Toyota has settled one of the last remaining cases brought on behalf of consumers over sudden acceleration defects.

Toyota Motor Sales U.S.A. Inc. announced an agreement late Friday with Orange County, Calif., District Attorney Tony Rackaukus to resolve claims that Toyota concealed from consumers safety problems related to its vehicles in violation of California law.

Under the settlement, Toyota will pay $16 million — half to the district attorney’s office and half to a local gang prevention program.

"The possibility of experiencing an unintended acceleration event during Toyota’s recall crisis clearly scared many consumers," Rackauckas said in a prepared statement, referring to Toyota’s recall of nearly 10 million vehicles during 2009 and 2010. "This settlement is an important step in holding Toyota accountable for the safety and security of their customers."

The settlement does not resolve hundreds of cases pending in multidistrict litigation in federal court in California asserting that drivers were injured or died in accidents attributed to sudden acceleration. But it did mark the latest agreement by Toyota to resolve claims associated with sudden acceleration issues.

On December 26, Toyota agreed to resolve hundreds of consumer actions pending in multidistrict litigation in Santa Ana, Calif., for a figure plaintiffs’ attorneys have estimated at $1.3 billion. That litigation asserted economic damages claims on behalf of Toyota consumers — including those in California, for whom the Orange County district attorney had filed its suit. That litigation asserted economic damages claims on behalf of Toyota consumers.

At the time of that settlement, Toyota said it would take a $1.1 billion pre-tax charge against earnings to cover the economic claims and "possible resolution costs of civil litigation brought in California by the District Attorney of Orange County." That charge included $29 million to resolve consumer claims by attorneys general in 29 states and one U.S. territory against Toyota.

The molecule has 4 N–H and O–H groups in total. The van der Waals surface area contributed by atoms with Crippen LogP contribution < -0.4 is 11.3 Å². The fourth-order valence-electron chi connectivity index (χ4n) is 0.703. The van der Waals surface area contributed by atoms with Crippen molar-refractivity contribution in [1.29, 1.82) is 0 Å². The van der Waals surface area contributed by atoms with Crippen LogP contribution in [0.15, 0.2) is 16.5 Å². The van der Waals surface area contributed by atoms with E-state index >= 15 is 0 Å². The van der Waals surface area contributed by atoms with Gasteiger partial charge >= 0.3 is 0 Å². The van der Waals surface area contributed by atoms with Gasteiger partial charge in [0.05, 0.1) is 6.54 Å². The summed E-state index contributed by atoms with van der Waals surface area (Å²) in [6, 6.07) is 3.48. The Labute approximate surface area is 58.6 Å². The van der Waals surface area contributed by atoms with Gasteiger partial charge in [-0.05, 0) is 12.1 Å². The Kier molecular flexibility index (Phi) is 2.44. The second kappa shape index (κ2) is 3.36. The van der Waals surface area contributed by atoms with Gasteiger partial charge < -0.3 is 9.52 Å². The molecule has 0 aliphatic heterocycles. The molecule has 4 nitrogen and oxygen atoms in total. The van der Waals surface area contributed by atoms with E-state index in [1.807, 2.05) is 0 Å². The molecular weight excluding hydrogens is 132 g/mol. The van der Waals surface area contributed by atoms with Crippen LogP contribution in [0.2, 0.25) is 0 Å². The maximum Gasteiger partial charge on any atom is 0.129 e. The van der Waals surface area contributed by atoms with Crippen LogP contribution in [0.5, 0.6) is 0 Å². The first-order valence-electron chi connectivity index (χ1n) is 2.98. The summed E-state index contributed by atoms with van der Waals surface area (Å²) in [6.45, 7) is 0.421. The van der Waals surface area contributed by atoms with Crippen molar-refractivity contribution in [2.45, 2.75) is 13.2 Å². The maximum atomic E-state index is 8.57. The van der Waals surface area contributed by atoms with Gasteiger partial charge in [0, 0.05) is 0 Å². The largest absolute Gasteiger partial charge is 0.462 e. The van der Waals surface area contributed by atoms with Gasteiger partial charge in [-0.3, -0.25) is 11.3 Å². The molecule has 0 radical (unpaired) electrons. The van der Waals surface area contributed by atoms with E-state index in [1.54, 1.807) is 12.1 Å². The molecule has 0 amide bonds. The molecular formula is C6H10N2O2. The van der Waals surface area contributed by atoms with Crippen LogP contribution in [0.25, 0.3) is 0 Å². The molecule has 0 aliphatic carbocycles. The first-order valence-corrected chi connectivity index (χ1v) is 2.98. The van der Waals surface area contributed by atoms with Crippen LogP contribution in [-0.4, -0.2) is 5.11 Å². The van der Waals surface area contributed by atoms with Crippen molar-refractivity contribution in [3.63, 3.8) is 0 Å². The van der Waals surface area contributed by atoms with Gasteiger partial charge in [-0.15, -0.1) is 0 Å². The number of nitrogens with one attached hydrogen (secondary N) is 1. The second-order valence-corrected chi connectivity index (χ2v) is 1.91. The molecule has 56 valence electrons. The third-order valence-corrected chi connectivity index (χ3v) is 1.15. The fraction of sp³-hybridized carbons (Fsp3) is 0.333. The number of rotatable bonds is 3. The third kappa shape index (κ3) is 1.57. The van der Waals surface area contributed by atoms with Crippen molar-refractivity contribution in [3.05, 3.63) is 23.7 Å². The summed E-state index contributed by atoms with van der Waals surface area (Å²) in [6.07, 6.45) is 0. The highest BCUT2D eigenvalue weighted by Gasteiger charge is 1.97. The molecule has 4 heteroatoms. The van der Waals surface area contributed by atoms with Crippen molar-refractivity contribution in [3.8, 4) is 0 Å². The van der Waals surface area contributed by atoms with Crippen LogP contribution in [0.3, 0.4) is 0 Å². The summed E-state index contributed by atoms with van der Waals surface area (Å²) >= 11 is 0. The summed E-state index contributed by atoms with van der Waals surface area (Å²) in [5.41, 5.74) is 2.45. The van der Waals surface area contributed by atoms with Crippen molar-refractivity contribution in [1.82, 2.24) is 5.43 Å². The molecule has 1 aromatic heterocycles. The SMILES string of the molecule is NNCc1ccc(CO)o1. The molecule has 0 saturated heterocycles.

Toyota has paid $25.5 million to resolve claims by shareholders and settled two individual cases just before they were expected to go to trial. The terms of both of those agreements were confidential.

"As we continue to turn the page on legacy legal issues related to our past recalls, we are pleased to have resolved these allegations in a way that supports the communities where our customers live and work," Christopher Reynolds, group vice president and general counsel of Toyota Motor Sales U.S.A. Inc., said in a prepared statement. "We remain focused on continuously enhancing our quality assurance operations and strengthening our ability to meet customer expectations, and we are grateful for their continued support."

About $4 million of the settlement fund will go toward the district attorney’s efforts regarding economic crimes. Another $4 million will go to costs and fees, including those charged by outside counsel, led by Mark Robinson of NewportBeach, Calif.’s Robinson Calcagnie Robinson Shapiro Davis Inc. Robinson, who took the case on a contingent basis, did not return a call for comment.

His involvement in the case raised the ire of the Civil Justice Association of California, which has opposed the practice of prosecutors hiring outside counsel to sue on the public’s behalf. In 2011, the tort reform group wrote a letter to Rackauckas demanding that the contingent fee agreement with Robinson’s firm be made public. Rackauckas did so within 24 hours, revealing that Robinson had agreed to resolve all disputes over fees with the district attorney’s office in arbitration.

The gang program, called the Orange County Gang Reduction Intervention Partnership, is a collaboration between the district attorney’s office, the Orange County Sheriff’s Department, police departments in Orange County cities, the state Department of Education and several private companies and churches including the Los Angeles Angels of Anaheim, Rick Warren’s Saddleback Church, Ford Motor Co. and Ralph’s grocery stores.

"We use team work and incentives with kids who are at risk of becoming gang members to keep them in school, give them incentives and steer them away from the gang lifestyle," Rackackus said. "This has been a growing effort that is proving to help keep our community safe and create an environment of education and productivity for the good of the kids as well. This settlement with Toyota will benefit public safety by adding substantial momentum to this great movement."


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